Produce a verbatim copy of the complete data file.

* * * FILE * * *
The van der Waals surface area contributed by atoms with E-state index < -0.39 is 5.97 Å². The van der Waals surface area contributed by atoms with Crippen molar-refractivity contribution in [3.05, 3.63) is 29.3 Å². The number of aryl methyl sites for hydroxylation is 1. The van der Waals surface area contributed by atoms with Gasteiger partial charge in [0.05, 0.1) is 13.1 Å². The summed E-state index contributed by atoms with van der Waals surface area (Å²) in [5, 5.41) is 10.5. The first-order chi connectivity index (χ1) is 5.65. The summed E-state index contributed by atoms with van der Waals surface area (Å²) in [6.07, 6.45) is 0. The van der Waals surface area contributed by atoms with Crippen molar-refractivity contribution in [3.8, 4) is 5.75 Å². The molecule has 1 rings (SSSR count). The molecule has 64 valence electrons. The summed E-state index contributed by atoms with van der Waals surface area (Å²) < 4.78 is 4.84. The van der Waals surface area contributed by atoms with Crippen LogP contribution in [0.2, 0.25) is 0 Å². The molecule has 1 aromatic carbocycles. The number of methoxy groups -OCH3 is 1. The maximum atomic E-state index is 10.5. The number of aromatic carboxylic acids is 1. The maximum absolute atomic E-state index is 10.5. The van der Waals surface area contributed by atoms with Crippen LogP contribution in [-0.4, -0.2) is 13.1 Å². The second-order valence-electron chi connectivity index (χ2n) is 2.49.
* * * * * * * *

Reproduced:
The van der Waals surface area contributed by atoms with E-state index < -0.39 is 5.97 Å². The van der Waals surface area contributed by atoms with Crippen molar-refractivity contribution in [3.05, 3.63) is 29.3 Å². The number of aryl methyl sites for hydroxylation is 1. The van der Waals surface area contributed by atoms with Gasteiger partial charge in [0.05, 0.1) is 13.1 Å². The summed E-state index contributed by atoms with van der Waals surface area (Å²) in [5, 5.41) is 10.5. The first-order chi connectivity index (χ1) is 5.65. The summed E-state index contributed by atoms with van der Waals surface area (Å²) in [6.07, 6.45) is 0. The van der Waals surface area contributed by atoms with Crippen molar-refractivity contribution in [3.8, 4) is 5.75 Å². The molecule has 1 rings (SSSR count). The molecule has 64 valence electrons. The summed E-state index contributed by atoms with van der Waals surface area (Å²) < 4.78 is 4.84. The van der Waals surface area contributed by atoms with Crippen LogP contribution in [0.2, 0.25) is 0 Å². The molecule has 1 aromatic carbocycles. The number of methoxy groups -OCH3 is 1. The maximum atomic E-state index is 10.5. The number of aromatic carboxylic acids is 1. The maximum absolute atomic E-state index is 10.5. The van der Waals surface area contributed by atoms with Crippen LogP contribution in [-0.4, -0.2) is 13.1 Å². The second-order valence-electron chi connectivity index (χ2n) is 2.49.